Dar es Salaam — Rights groups yesterday faulted Home Affairs minister Kangi Lugola's remarks when answering a question on people who die in the hands of the police.
Mr Lugola said he was surprised that angry mobs have been torching police stations when someone dies while under police custody, but they don't do so when people die in guest houses.
He was responding to a question by Konde Member of Parliament Khatib Said Haji (CUF) who sought to know the government's strategies in ending increased incidents of people dying in the hands of the police during the questions-and-answers session yesterday morning.
"... why aren't these people storming guest houses and setting them on fire as there are a number of incidents of people dying in such an environment," said Mr Lugola.
Yesterday was the second time the minister was making the statement. Mr Lugola made similar remarks when addressing the public in Tarime during President John Magufuli's tour of the district.
Some MPs cited evidence of people who suffered at the hands of the police.
However, some human rights stakeholders faulted the minister. Among other things, the activists said the minister's remarks might cause people to hate the police, hence incite violence.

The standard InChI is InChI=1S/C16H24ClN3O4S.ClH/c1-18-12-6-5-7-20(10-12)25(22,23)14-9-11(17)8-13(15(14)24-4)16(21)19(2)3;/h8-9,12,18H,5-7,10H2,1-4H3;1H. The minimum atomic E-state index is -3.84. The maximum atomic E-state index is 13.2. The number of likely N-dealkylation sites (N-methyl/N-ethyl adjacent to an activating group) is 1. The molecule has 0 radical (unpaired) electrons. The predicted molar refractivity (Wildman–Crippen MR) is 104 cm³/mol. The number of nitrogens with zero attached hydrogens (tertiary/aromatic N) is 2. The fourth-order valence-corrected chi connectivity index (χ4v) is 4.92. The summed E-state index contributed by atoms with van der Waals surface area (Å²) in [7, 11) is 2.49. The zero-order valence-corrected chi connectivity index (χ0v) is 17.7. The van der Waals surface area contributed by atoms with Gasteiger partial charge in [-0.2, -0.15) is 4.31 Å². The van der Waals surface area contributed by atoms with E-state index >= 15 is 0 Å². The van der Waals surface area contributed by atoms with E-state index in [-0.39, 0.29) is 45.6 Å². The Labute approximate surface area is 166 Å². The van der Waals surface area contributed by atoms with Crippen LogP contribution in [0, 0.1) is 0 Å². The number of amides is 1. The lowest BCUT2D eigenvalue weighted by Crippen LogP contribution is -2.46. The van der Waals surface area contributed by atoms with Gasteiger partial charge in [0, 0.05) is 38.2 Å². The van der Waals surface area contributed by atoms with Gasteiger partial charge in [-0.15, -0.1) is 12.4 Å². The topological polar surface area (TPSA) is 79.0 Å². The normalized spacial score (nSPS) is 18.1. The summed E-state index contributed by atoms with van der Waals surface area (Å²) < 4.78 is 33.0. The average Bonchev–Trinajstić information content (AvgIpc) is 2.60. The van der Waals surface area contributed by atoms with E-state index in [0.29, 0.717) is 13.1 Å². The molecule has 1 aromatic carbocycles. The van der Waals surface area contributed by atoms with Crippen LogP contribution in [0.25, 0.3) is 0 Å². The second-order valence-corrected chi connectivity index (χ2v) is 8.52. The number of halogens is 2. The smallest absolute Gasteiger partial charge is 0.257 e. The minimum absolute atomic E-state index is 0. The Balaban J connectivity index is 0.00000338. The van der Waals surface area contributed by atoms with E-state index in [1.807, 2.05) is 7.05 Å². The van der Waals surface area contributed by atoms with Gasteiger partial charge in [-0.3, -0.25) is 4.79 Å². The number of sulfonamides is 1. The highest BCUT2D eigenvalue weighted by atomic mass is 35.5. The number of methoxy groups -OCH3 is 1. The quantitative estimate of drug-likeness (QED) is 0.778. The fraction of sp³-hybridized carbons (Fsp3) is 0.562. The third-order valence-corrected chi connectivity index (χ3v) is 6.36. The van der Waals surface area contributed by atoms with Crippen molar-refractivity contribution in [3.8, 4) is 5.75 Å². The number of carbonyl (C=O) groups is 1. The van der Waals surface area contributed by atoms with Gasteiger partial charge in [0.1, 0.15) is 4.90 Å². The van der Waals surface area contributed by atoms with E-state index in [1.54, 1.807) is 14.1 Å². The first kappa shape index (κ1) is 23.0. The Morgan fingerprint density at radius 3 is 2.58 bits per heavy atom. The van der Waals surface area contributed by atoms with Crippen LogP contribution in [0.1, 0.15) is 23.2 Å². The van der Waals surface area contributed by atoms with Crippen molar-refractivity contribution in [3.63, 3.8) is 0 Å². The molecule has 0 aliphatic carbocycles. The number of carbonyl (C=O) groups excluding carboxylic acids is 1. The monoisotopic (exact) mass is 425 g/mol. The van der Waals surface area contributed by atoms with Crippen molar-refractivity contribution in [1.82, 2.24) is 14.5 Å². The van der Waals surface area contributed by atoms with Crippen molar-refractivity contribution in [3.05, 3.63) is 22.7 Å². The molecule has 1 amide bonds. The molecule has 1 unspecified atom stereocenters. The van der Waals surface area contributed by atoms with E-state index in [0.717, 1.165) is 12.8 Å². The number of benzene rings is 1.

They argued that rather than make such remarks the minister and the government at large should have condemned the incidents and went back to the drawing board to come up with strategies to address the problem.
"The minister is comparing two different scenarios; because when someone dies in a guest house the Police Force always launches investigations immediately.
However, most of those who lose their loved ones in the hands of the police are not satisfied by the length of time that the law enforcers take to investigate," said Legal and Human Rights Centre (LHRC) executive director Anna Henga. She added: "Police are supposed to take care of people's security, so when one dies in their hands many people are incensed."
For his part, the Tanzania Human Rights Defenders' Coalition (THRDC) national coordinator, Mr Onesmo Olengurumwa, said by making such a statement the minister was encouraging citizens to take the law into their own hands.
He added that the minister, through the statement, was encouraging the police to apply excessive force, which may cause an increase the number of extra-judicial killings.
Dr Benson Bana said since the life of every individual was important, it was the police's responsibility to protect them.
For his part, the Ruaha Catholic University senior lecturer said that if it was in another country with a better democratic and good governance track, Mr Lugola would have been forced to resign.
Read the original article on Citizen.
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